Watchdog report cites ‘poor job performance’ by DHHS in deaths of Maine children

Marissa Kennedy and Kendall Chick. (Courtesy: Maine Attorney General's Office)

AUGUSTA (WGME) -- The Office of Program Evaluation and Government Accountability (OPEGA) released the findings of its investigation Thursday into how the Maine Department of Health and Human Services handled two separate cases of child abuse, resulting in the deaths of 10-year-old Marissa Kennedy and 4-year-old Kendall Chick.

OPEGA cited “poor job performance and inadequate supervision appear to have been factors” involving the cases of the two murdered children.

In the findings, OPEGA says it “identified a number of potential areas for concern or improvement in the child protection system.”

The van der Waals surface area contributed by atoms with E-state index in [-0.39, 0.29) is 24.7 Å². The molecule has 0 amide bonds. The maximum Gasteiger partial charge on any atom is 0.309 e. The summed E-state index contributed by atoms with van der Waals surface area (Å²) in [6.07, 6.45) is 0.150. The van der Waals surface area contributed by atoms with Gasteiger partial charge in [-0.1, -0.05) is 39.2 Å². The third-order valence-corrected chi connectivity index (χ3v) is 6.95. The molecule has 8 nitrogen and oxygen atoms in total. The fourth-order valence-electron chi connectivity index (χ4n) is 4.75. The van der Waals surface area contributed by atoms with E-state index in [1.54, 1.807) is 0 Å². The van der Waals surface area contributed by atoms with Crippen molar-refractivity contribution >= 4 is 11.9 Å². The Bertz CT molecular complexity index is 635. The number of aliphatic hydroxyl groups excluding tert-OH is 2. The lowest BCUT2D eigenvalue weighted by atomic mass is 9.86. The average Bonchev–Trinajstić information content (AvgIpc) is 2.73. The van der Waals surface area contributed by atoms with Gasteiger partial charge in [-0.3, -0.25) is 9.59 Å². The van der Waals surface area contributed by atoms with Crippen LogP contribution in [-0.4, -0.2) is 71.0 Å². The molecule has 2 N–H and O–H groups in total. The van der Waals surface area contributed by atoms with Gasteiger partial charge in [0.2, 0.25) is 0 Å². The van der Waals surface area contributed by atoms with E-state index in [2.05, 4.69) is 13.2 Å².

The report offers the most comprehensive study of Maine’s child welfare system to be publicly released since the deaths of 10-year-old Marissa Kennedy in February and 4-year-old Kendall Chick in December, according to the BDN.

In one case, OPEGA says the DHHS Office of Child and Family Services "failed to follow policies and procedures in fully assessing the appropriateness of the placement and staying engaged with the child and family to ensure needed services and supports were provided."

"We are unable to say yet, with any certainty, whether potential areas for concern or improvement we have noted might have changed the outcomes for these children. In reality, we may never know that for sure,” the OPEGA report stated.

Read the full report below:

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